Congressman-elect Allen West, a retired Army lieutenant colonel, tells Newsmax it's "crazy" to squabble over the military's "don't ask, don't tell" policy regarding gay soldiers when the focus should be on winning the war in Afghanistan.
West, an African-American, also vows to challenge the Congressional Black Caucus' "liberal social welfare perspective," and criticizes censured Rep. Charles Rangel and the "ruling-class elite."
A decorated veteran of more than 20 years in the Army, West served in Iraq and was a civilian adviser in Afghanistan. He holds two master's degrees. In November, tea party favorite West unseated Democrat Ron Klein in Florida's 22nd District, becoming the first black congressman from Florida since the 1870s.
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Asked during an exclusive Newsmax.TV interview for his point of view on the controversial don't ask, don't tell policy regarding gays in the military, the former Army officer responds: "The mission of the United States military is not to accommodate behavior, and definitely not to accommodate sexual behavior. But right now, what is most important for us to be talking about?
"In this past week, we had the Taliban infiltrate a gentlemen into the Afghan security forces who shot six American soldiers. Killed them. What we should be talking about are rules of engagement and the strategic objectives that will lead to our victory and our success against this enemy.
"Instead, we are worrying about who is sleeping with who in the military. That's crazy. So I think right now don't ask, don't tell is not the thing the American people expect the House and the Senate and the senior military leadership to be talking about. What they want to know is how do we protect our sons and daughters on the battlefield, how do we make sure that we are promoting victory, and how do we make sure that we take this fight to the enemy and not allow them
to bring the fight to us."
Also during the exclusive Newsmax.TV interview, West was asked what actions on the economy he expects to see early in the next session of Congress.
"I think one of the critical things we have to do is make sure that the [Bush] tax cuts are permanent, because the last thing you want to see is an increase in taxation," he says. "And it's not so much about the wealthy. This is about people who are producers and employers.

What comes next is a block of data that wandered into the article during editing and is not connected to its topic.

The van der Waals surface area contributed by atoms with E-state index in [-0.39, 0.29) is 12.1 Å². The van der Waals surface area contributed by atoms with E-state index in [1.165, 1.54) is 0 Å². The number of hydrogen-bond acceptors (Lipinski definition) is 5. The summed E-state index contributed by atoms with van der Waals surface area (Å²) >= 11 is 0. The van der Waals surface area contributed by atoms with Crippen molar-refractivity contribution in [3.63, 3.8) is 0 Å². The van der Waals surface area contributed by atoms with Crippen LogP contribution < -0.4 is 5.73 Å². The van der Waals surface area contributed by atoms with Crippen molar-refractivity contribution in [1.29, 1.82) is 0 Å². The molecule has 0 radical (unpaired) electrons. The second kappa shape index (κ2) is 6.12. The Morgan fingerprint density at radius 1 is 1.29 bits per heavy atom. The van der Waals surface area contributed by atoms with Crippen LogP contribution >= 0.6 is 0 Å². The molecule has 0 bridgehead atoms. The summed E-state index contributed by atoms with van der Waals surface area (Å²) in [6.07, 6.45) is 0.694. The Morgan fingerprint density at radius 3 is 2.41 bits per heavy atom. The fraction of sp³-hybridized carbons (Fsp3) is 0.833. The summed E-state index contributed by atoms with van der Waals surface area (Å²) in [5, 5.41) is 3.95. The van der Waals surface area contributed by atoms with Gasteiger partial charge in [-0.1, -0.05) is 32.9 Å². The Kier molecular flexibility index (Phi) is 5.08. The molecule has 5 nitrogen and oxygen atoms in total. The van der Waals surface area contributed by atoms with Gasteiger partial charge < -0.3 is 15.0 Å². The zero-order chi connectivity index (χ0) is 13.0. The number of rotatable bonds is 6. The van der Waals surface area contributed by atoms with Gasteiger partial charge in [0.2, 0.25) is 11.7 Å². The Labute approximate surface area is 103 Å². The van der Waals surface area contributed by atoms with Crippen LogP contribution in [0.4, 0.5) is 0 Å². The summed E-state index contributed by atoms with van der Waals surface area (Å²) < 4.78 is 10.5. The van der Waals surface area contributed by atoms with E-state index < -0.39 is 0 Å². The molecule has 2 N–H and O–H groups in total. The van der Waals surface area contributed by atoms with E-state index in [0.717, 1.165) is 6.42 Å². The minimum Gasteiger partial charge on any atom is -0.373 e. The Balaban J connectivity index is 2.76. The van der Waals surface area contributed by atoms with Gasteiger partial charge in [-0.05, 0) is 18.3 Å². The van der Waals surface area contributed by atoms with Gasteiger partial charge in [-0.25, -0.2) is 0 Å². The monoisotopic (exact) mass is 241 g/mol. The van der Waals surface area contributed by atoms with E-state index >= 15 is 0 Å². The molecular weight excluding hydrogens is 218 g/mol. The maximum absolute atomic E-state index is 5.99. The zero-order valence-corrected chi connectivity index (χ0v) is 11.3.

"But those tax cuts are just the tip of the iceberg, because you have to think about capital gains tax, dividends tax, estate tax, marriage tax credit, child tax credit. So we're looking at a huge tax increase come January 2011 if this lame-duck session of Congress doesn't do the right thing.
"We've got to turn it around so we can have long-term sustainable growth in the private sector."
Regarding the debate over an extension of unemployment benefits, which are set to expire for many unemployed Americans if Congress does not act, West says: "I don't want to see unemployment benefits stop for people as we go into this holiday season.
"But come January 2011, we've got to get Americans back to work. When you hear Nancy Pelosi and some of these other Democratic Congress members who came out and said unemployment benefits are a means by which you can stimulate the economy -- that is an insidious statement. It really is the antithesis of who we are in this country.
"We don't want to have people dependent upon government. I think that's what a true conservative thinks about. A true conservative thinks about how can government set the conditions for the betterment of the society and the growth of this economy."
Despite his strongly conservative views, West plans to join the Congressional Black Caucus, one of the most liberal Democratic entities in Congress.
"Everybody talks about bipartisanship and intellectual discourse and debate," he tells Newsmax. "That's what I want to have in the Congressional Black Caucus, because this body politic cannot continue on to be this monolithic entity.
"It is time that we challenge this liberal social welfare perspective of victimization and dependency that is coming out of places like the Congressional Black Caucus, and I look forward to bringing that debate."
Asked about Rep. Charles Rangel, a founder of the Congressional Black Caucus who was censured by the House on Thursday for violating House ethics rules, West says: "There is a standard, and when you bust the standard, you have to be held accountable.
"Some of the things Charles Rangel was guilty of, the average American citizen would go to jail for. We cannot continue to have this sense of a ruling-class elite that is above the American people. So I think it is very important that we hold our legislators' feet to the fire, and we cannot allow them to believe that they are separate and above the laws that they're supposed to be creating and upholding."
West also says Republicans should not simply repeal Obamacare but should replace it with a market-driven plan that takes into account "a cost-based analysis."
He feels that the GOP does not need to shut down the government and should find ways to cut spending without a shutdown. And he says the central bank's move to "magically print $600 billion trying to monetize our debt" is an example of the disconnect between "fiscal policy," which is the domain of Congress, and "monetary policy," which is the responsibility of the Federal Reserve.
As for real estate mogul Donald Trump's recent disclosure that he is considering a run for president, West says the American people are looking for businessmen and others who do not have a history in politics, "so Donald Trump could be that Ross Perot-type of individual that shows up in 2012."
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